Last month, two higher education stories rocked the news.
One was a video from Arizona State University, where two young men studying quietly on campus were aggressively harassed on video and told to leave by activist Sarra Tekola because one had a “Police Lives Matter” sticker on his laptop. Arizona Senate candidate Blake Masters called for the harassers’ expulsion, and Arizona Congressman Paul Gosar tweeted, “I love ASU but this needs to stop.”
Just weeks before, The Wall Street Journal released a lengthy report entitled “A Generation of American Men Give Up on College.” The gender gap between total women and men enrolled this year grew to 60%/40%, while the total number of college students decreased by 1.5 million.
Given the open hostility they experience, American men avoiding campus is no coincidence — and it’s become an institutional crisis for higher education. But it could also be an opportunity for men to forge new paths after high school. With mounting student debt, degree inflation, “wokeness” in the classroom and COVID restrictions that have long outlived their usefulness, there is no better time for men to vote with their feet and avoid the “four-year mistake” that has been the default for decades.
Even as recently as ten years ago, college was understood as the escalator to upward mobility. Sure, anyone could make a living in skilled trades or by starting a local business, but it took real grit and aptitude to finish a four-year degree — so the diploma, it was promised, was a golden ticket to the big leagues. But many millennials learned that wasn’t true at all. Instead of opportunity, they found themselves in debt, jobless and sometimes cancelled by their school over political ideology.
The Wall Street Journal report spotlighted 19-year old Jack Bartholomew, who was forced as a freshman at Bowling Green State University to take all his classes online. Bartholomew quit school and took the only job he could find, packing boxes at an Amazon warehouse. He commented, “I just feel lost.”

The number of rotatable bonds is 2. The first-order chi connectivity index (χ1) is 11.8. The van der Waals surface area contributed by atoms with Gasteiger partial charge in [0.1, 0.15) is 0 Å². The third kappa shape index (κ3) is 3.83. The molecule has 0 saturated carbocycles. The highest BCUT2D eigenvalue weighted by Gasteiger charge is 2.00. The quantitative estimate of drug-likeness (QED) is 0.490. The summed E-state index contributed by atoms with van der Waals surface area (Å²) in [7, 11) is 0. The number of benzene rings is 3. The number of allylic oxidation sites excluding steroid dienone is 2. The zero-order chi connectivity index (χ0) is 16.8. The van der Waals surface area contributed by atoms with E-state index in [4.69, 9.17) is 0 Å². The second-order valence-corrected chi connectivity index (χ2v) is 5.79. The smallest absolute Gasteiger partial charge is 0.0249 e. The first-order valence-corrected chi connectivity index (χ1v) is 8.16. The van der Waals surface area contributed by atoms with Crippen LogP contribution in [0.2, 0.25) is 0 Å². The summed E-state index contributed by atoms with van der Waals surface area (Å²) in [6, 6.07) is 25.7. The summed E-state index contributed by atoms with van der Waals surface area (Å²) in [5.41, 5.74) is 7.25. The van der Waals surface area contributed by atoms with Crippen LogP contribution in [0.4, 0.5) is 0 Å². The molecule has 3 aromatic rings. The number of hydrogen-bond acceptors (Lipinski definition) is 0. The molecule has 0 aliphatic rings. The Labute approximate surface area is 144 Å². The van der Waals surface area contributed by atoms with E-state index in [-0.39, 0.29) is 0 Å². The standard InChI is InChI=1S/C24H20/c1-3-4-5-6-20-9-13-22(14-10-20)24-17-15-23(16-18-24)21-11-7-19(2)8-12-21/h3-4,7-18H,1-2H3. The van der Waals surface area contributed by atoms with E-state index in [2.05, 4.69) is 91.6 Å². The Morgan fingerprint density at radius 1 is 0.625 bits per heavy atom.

Jack Bartholomew didn’t fail, Bowling Green did. He deserved an option that would engage him and set him up for success. Now is the time to build that option on behalf of all the young men who, like Jack, feel lost.
Some infrastructure for this purpose already exists. An NPR report this month, entitled “You don’t need a bachelor’s degree to land a high-paying job,” points to trade licensing, apprenticeships and on-the-job training that regularly helps college recusants land six-figure salaries. These types of programs, which especially appeal to men, have been around for generations. As Mike Rowe of “Dirty Jobs” points out on his website, “there are more than 7 million jobs available across the country, the majority of which don’t require a four-year degree.” Rowe’s charitable foundation offers scholarships for high school graduates who want to attend trade school, not college.
But what about students who want to enter so-called “elite” industries like journalism, finance, government or tech? Young men should not be made to feel these are the only respectable options — but there’s no reason they should avoid them, either. Can high school graduates become startup founders or filmmakers without a college degree?
The answer is yes, thanks to a growing paradigm shift away from obligatory college. Google, for example, offers a six-month skills certificate program that places graduates in roles at Google and other top companies immediately, without the time and expense of a four-year degree. Another company called Praxis matches applicants with a full-time, paid apprenticeship that replaces the employer’s college degree requirement. The oldest and most competitive option in the college alternative space is the prestigious Thiel Fellowship, a $100,000 two-year grant that pays students not to go to college — and to focus on entrepreneurship instead.
America’s labor market has never favored job seekers so strongly. As millions opt out of work, employers are desperate — so they can no longer hold a diploma over applicants’ heads. This is a huge opportunity to build new credentialing systems grounded in practical preparation and streamlined paths to success. Universities are bogged in outdated assumptions and red tape, and employers are starting to realize the difference between four-year degrees and job readiness.
Men no longer need to subject themselves to hectoring university administrators or woke zealots. Instead of names on a class roster, let’s make them leaders by giving them the freedom to innovate, work hard, and earn success.
Austin Stone is Managing Partner at Beck & Stone. He is currently on assignment in Washington D.C., serving as COO for the Center for Urban Renewal and Education (CURE) and Senior Advisor for Latham Saddler, candidate for U.S. Senate. He can be found on Twitter at @ausstone.